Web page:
Navy’s Updated UUV Road Map Is Out, But It’s Classified

August 25, 2011 - via Seapower Magazine

WASHINGTON - The U.S. Navy has completed its update of the unmanned underwater vehicle (UUV) road map first issued in 2000, but not everyone can see it, according to a senior admiral.

“We are communicating with industry, but at this stage, it’s still a classified document,” Rear Adm. Matthew Klunder told Seapower Aug. 19 at the AUVSI Unmanned Systems North America conference. He said the Navy was already working through the second phase of the document. “We actually have action plans on all the missions we are trying to achieve,” Klunder said, adding that the UUV master plan “covers every spectrum,” including humanitarian operations, environmental missions and more military missions. There are no near-term plans to make the UUV road map public.

But Klunder, the departing director of intelligence, surveillance and reconnaissance capabilities at the Navy’s Information Dominance unit (N2/N6), said some aspects of the road map were made public in a series of Broad Agency Announcements (BAAs) released by the Office of Naval Research (ONR) starting in March. The BAAs seek industry proposals to increase the energy capacity and autonomy for a big UUV known as a Large Displacement Unmanned Underwater Vehicle Innovative Naval Prototype.

ONR is looking for technologies that will allow the large UUV — which is to be launched and recovered from a pier rather a ship at sea — to transit open ocean, operate over the horizon and survive for up to 70 days in the littorals. The power system must be energy dense, air independent, rechargeable and refuelable, according to the BAA. Nuclear-powered devices will not be considered. Respondents to the BAA are expected to deliver a scalable energy system with threshold and objective performances.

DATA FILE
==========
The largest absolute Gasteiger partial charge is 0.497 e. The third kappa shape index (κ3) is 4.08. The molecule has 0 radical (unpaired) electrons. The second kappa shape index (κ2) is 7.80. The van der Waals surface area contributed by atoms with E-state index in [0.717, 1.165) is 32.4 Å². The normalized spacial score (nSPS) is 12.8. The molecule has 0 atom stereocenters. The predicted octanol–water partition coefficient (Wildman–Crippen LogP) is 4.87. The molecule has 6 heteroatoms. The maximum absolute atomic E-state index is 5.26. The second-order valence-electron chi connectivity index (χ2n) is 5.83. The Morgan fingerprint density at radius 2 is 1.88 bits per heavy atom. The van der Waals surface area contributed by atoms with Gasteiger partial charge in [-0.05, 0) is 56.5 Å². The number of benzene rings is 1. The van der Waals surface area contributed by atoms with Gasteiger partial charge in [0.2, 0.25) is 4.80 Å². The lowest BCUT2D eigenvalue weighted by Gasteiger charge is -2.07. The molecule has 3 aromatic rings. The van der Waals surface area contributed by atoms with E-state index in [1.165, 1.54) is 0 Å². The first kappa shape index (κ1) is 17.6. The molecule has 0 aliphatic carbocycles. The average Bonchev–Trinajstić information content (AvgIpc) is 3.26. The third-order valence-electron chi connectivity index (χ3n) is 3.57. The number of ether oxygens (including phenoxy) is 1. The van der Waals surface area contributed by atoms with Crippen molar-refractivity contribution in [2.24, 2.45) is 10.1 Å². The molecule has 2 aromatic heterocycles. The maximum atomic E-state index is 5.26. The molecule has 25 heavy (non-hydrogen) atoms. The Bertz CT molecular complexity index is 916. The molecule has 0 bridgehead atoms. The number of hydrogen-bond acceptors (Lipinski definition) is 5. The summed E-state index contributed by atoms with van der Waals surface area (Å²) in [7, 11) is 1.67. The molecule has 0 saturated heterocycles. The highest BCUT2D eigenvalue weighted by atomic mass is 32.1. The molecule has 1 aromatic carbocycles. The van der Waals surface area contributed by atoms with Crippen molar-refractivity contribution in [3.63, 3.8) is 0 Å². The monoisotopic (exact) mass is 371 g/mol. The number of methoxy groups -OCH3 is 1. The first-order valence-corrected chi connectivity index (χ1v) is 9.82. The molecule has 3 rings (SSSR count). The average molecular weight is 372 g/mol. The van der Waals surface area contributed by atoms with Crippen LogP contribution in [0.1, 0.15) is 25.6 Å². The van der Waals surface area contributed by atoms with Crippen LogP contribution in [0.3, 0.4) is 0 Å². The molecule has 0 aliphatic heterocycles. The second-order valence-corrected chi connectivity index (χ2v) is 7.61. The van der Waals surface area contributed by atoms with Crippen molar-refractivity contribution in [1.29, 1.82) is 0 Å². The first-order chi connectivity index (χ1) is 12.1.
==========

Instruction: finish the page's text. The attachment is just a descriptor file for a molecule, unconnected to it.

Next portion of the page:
The Navy’s master plan for UUVs was first developed in 2000 and updated in 2004. The latest version was expected to be released in 2009 after the Navy dropped funding plans for the Mission Reconfigurable Underwater Unmanned Vehicle, a subsurface drone with a 21-inch diameter that could be deployed through a submarine torpedo tube. The Navy said it was looking for a larger UUV that could stay on mission longer and carry bigger payloads. But the master plan’s revision stayed under wraps for months.

Last February, Navy officials told AUVSI’s Program Review conference in Washington that the updated master plan was ready and slated for release in April. But April, May, June and July came and went without word of the revisions. The updated UUV road map “had initial missions that were classified, just so that we in the Navy could internalize it,” Klunder said after attending a speech at the Aug. 19 conference by Adm. Gary Roughead, the chief of naval operations, on unmanned vehicles.

While the revised master plan is classified, Klunder said ONR is working with industry partners. “We’re allowing them to connect with us and we can go through those mission requirements,” he said. Klunder, will soon become director of ONR.

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Author:John M. Doyle

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